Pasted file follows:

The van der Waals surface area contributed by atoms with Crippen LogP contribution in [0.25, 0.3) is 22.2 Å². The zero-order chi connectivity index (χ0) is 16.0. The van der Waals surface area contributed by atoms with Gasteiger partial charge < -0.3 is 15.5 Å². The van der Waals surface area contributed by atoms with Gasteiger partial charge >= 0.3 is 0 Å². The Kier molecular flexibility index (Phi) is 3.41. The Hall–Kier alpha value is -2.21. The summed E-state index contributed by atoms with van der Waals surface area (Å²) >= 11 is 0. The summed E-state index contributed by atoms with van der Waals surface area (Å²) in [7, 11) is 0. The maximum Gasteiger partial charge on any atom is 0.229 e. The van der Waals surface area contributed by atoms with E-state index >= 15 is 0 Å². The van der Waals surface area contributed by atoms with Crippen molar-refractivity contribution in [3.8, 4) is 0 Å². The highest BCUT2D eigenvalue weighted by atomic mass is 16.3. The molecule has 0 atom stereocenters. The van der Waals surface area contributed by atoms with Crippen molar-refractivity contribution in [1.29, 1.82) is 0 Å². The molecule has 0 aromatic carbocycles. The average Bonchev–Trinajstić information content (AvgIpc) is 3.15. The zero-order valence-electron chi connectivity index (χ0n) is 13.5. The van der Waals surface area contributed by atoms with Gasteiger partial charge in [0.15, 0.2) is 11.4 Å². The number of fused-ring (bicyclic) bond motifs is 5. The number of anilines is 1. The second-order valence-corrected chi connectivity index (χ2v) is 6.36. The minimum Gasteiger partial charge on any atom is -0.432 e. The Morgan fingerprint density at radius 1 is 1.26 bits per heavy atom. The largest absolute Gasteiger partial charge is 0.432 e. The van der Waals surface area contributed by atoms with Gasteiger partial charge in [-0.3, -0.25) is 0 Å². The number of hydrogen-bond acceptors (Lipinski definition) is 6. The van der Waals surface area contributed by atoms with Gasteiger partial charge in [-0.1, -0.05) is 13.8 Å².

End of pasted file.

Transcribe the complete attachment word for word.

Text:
The van der Waals surface area contributed by atoms with Crippen LogP contribution in [0.25, 0.3) is 22.2 Å². The zero-order chi connectivity index (χ0) is 16.0. The van der Waals surface area contributed by atoms with Gasteiger partial charge < -0.3 is 15.5 Å². The van der Waals surface area contributed by atoms with Gasteiger partial charge >= 0.3 is 0 Å². The Kier molecular flexibility index (Phi) is 3.41. The Hall–Kier alpha value is -2.21. The summed E-state index contributed by atoms with van der Waals surface area (Å²) >= 11 is 0. The summed E-state index contributed by atoms with van der Waals surface area (Å²) in [7, 11) is 0. The maximum Gasteiger partial charge on any atom is 0.229 e. The van der Waals surface area contributed by atoms with E-state index >= 15 is 0 Å². The van der Waals surface area contributed by atoms with Crippen molar-refractivity contribution in [3.8, 4) is 0 Å². The highest BCUT2D eigenvalue weighted by atomic mass is 16.3. The molecule has 0 atom stereocenters. The van der Waals surface area contributed by atoms with Crippen molar-refractivity contribution in [1.29, 1.82) is 0 Å². The molecule has 0 aromatic carbocycles. The average Bonchev–Trinajstić information content (AvgIpc) is 3.15. The zero-order valence-electron chi connectivity index (χ0n) is 13.5. The van der Waals surface area contributed by atoms with Gasteiger partial charge in [0.15, 0.2) is 11.4 Å². The number of fused-ring (bicyclic) bond motifs is 5. The number of anilines is 1. The second-order valence-corrected chi connectivity index (χ2v) is 6.36. The minimum Gasteiger partial charge on any atom is -0.432 e. The Morgan fingerprint density at radius 1 is 1.26 bits per heavy atom. The largest absolute Gasteiger partial charge is 0.432 e. The van der Waals surface area contributed by atoms with Gasteiger partial charge in [-0.3, -0.25) is 0 Å². The number of hydrogen-bond acceptors (Lipinski definition) is 6. The van der Waals surface area contributed by atoms with Gasteiger partial charge in [-0.1, -0.05) is 13.8 Å².